Maida Vale author explains controversial ‘slate and date’ website

Munir Bello doesn’t take a break-up lightly. He’s been dumped in the supermarket after telling one girlfriend that a “certain celebrity” was hot, started ranting about “equal opportunities” when expected to pay for an expensive restaurant date and, as he explains, became enraged when another partner hid their relationship from her family by calling him “a friend”.

“The words escaped her f***ing lips before the question was finished. When she was around my friends, however, she was content to tell them that we were together. She unexpectedly ended things with me after giving me the run around for some time and I took it on the chin.”

Considering all of the above stories were recently published on the Maida Vale author’s new website, it’s questionable as to whether he really did move on. His literary debut last year, self-declared “lad-lit” novel The Break-Up Recipe, was spurred by talks with other members of the heartbreak hotel and it subsequently proved the inspiration behind sheleft.me – a “tongue-in-cheek” dating website that allows dumpees to vent their frustrations about past relationships – in the hope of finding new love.

While most ‘take it on the chin’ by spending a few days depressed in their bedroom a la Jon Favreau’s Swingers, Bello believes relating your experiences online can be cathartic. “When you go through a break-up, you tend to get down in the dumps and depressed and I thought this would be a good way to share your tales, but most importantly have a laugh and get through it.”

Headed by a tagline of ‘Get over it, get even’, the website, though aimed at both men and women, features categories including ‘Bitch of the Week’ and ‘Hoes and Woes’, which encourage visitors to moan about their past relationships. Bello believes this will prove the perfect environment to find that special someone.


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“The thing about conventional dating websites is that a lot of people don’t just list the things that they like, they also list the things that they don’t like. So this forum allows people to talk about why they’ve broken up recently, what they didn’t like about their previous relationships. Anything they don’t agree with, they can strike off the list.”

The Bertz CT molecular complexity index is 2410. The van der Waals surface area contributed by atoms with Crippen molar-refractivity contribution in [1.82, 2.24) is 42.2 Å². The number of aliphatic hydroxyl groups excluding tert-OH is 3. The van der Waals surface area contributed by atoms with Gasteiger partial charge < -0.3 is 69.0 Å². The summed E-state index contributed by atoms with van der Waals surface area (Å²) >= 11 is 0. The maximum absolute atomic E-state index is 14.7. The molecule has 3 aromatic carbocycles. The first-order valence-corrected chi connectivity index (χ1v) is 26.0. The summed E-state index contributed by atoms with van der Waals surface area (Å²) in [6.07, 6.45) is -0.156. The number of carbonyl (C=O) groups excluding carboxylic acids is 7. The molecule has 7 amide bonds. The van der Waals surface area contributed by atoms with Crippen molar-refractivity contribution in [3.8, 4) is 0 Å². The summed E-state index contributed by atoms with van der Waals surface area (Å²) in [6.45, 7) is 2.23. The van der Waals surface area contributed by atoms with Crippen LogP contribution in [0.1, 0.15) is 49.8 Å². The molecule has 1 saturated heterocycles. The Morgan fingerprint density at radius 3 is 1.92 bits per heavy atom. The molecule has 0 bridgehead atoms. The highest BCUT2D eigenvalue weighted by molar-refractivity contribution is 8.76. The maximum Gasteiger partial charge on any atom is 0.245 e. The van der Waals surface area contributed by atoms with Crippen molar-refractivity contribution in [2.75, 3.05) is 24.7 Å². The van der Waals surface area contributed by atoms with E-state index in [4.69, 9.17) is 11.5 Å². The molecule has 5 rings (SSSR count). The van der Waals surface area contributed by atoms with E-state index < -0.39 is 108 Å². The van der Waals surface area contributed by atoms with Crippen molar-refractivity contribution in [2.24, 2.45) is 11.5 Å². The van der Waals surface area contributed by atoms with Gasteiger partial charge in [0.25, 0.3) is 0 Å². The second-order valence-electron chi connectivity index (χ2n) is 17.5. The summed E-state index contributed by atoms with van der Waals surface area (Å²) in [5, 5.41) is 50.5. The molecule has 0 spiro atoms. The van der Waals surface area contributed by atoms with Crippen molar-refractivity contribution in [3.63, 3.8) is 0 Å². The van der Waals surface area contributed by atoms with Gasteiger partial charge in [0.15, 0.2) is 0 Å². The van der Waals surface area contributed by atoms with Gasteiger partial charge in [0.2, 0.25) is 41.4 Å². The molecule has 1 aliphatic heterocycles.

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Claiming The Break-Up Recipe – the fictional story of a man who is cheated on four days before his wedding – has attracted a significant female following, Bello is keen to stress sheleft.me is very much open to both genders.

“When I did the market research and test reads (for The Break-Up Recipe), I found suddenly that all these girls were really interested and that they were my core audience, so that’s why, if you look at the marketing material, I decided to pose naked for it because I thought that’s a way to drive that audience.

“The website itself is aimed at men and women. However, because it’s written by a man, I don’t have a female perspective, so that’s why it’s quite blokey. You’ll see the evolution of the site as time goes by getting more contributions from females. There’ll be an even split and I anticipate that, in time, it’ll be taken over by a large female subscription.”

Despite featuring some content that could easily be construed as sexist, the 30-year-old clarifies that this is very much not the website’s aim.

Of ‘hoes and woes’, he says: “The key word in that title is woes, a reference to people suffering heartbreak, as opposed to just labelling or generalising women as all hoes, which is certainly not the case.”

Bello is excited by the website’s potential growth and hopes that the sponsorship provided by uBangalala – a company which provides food supplements to aid male sexual enhancement – will see his audience skyrocket.

Now in a “happy relationship” and currently writing the second of The Break-Up Recipe trilogy, the author says people now regularly turn to him as a guru. “I get a lot of guys who write into me speaking about their own relationships looking for advice. Even just from speaking to friends or people at bars and restaurants, they are very forthcoming.”

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